Tempus Fugit

by Rev. Raymond Petrucci

It's incredible! The New Year has arrived and I did not feel that well acquainted with the old one. Traditionally, this is a time to take stock of oneself and to make appropriate resolutions with the intent of self-improvement. My mind was stirred to this task as I was standing in line recently at what is euphemistically called the Express Check Out register at the local supermarket. My eye was drawn to the strategically placed rack of magazines and tabloid newspapers. In surveying the titles of their feature articles, I noted that there was a consensus regarding the inclusion of a more than usual number of self-improvement pieces. While these articles made grandiose promises respecting the achievement of every physical, emotional and financial longing of humankind, I found myself pondering the more profound topic of spiritual self-improvement.

Concern for growth in one's spiritual life places emphasis not on what you have, but on who you are. A great starting point is to appreciate the spiritual milieu in which one is situated. New Year's Day falls in the midst of the Christmas season including liturgical feast days celebrating the Birth of Christ, Mary-Mother of God, the Epiphany and the Baptism of the Lord. These solemnities represent the zenith of God's initiative for the salvation of us all. Meditating on the meaning of these events provides the purpose of destiny of our spiritual quest. Christmas season comes around every year, but each arrival finds us different in age and in experience. It is interesting how the linear and cyclical concepts of time blend in human existence and tradition. We are flowing, yet anchored.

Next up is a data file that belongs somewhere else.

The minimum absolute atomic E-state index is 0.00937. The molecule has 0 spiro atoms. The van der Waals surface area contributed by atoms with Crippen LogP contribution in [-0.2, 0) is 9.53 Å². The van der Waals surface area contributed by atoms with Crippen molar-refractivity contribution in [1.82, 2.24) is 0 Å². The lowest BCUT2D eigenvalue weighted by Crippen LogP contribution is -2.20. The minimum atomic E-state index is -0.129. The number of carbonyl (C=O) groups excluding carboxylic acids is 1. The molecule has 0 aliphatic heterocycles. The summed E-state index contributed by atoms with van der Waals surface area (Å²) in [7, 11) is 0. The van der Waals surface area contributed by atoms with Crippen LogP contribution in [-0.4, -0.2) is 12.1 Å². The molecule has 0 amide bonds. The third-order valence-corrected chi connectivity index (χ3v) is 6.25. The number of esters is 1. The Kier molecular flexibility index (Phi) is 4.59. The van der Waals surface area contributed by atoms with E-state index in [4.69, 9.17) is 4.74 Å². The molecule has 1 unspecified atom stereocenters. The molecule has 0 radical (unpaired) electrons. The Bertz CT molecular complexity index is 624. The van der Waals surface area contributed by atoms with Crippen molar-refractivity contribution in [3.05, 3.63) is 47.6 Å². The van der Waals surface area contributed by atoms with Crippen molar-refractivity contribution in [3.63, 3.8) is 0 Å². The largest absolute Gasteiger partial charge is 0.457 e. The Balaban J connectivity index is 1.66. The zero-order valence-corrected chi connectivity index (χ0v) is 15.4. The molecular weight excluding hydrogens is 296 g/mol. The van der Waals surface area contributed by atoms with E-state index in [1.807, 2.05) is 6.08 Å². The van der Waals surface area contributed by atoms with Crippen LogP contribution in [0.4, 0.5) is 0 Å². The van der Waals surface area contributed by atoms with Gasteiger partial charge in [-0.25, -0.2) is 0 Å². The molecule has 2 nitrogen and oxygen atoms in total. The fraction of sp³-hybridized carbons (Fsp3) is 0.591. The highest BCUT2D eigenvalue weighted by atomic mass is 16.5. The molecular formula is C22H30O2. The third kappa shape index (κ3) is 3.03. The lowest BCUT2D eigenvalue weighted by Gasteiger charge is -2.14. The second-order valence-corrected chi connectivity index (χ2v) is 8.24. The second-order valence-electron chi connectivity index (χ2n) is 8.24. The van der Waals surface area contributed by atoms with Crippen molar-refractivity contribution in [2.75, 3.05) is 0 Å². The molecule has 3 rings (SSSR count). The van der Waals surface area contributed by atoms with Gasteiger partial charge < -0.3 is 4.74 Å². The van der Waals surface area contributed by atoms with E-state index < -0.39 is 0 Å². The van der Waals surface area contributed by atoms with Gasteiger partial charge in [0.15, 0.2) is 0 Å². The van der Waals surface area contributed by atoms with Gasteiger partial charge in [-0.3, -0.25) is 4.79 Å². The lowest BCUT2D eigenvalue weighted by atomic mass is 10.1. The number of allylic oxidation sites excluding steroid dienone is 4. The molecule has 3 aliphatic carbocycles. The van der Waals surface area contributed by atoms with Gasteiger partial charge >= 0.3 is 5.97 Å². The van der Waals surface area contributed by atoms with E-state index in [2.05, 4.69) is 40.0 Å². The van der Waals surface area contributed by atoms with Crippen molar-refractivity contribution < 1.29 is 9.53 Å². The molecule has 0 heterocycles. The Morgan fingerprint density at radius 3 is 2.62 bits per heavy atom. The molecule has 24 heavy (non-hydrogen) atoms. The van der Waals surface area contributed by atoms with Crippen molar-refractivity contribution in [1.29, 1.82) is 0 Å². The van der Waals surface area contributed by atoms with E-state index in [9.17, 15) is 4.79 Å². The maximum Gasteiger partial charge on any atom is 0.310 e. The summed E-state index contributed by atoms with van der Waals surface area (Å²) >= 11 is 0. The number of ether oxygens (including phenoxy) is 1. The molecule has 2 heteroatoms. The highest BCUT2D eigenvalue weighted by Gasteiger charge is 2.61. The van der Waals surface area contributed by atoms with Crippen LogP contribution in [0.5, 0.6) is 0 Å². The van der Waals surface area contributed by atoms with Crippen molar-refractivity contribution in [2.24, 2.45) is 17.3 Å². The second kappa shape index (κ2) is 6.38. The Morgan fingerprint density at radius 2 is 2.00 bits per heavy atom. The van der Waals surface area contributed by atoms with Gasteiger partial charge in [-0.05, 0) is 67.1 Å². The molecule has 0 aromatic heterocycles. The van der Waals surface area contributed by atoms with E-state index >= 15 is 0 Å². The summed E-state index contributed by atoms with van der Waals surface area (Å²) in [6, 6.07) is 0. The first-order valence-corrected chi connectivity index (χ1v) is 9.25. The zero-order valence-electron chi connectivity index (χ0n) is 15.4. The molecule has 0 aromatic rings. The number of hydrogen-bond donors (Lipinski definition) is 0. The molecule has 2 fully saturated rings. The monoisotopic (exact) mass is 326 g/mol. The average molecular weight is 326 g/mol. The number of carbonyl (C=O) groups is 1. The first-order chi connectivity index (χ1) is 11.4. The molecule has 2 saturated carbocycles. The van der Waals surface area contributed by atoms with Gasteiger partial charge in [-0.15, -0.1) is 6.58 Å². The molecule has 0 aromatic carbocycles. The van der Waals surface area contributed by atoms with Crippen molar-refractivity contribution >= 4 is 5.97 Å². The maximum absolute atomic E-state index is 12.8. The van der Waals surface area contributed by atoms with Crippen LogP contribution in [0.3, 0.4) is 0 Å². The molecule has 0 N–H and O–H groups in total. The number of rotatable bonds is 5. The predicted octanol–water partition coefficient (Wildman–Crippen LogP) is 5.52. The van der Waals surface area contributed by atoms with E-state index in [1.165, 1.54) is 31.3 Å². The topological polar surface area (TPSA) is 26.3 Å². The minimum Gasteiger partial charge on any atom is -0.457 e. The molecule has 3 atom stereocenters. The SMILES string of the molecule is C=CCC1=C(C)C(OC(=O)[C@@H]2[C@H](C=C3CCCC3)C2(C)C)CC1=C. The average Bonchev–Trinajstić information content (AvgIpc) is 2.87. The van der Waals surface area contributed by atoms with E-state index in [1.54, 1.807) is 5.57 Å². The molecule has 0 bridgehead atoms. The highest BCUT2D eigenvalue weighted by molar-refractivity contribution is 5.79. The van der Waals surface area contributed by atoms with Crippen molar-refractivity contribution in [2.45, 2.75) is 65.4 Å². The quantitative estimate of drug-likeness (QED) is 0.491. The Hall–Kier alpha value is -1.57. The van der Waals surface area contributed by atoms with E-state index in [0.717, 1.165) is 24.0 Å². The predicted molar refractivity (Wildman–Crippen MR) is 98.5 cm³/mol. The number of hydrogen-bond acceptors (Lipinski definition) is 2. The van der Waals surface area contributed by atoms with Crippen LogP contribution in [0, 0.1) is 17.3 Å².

What has the passage of time and the experiences garnered made of us and what is our time and the experiences we create making of others? Whether it be the dawn of a new year or the dawn of a new day, we have the opportunity to take all that has been in our lives and to develop a more faithful and hopeful future. I suggest that part of the efforts of this new year ought to be the enhancement of the knowledge we possess of our faith and the "why" of what our creed and doctrines proclaim. In more personal terms, I pray that we sincerely consider how God's love flows through the dogmas of our faith and how that love can be witnessed in our daily lives and felt in us when we are most in need. We must understand that our contribution to life is a part of a great, eternal pattern which is beyond our ken.

Thine is the seed time: God alone
Beholds the end of what is sown;
Beyond our vision weak and dim
The harvest time is hid with him.

- John Greenleaf Whittier

Among all of the "beginnings" of this new year, may we attend to the presence of grace and sin in ourselves and in our world. May this year's end find us holier and wiser rather than simply older. If we are able to learn to control the base impulses of our nature, we shall realize the God-given value and dignity of our lives that will life us above time.

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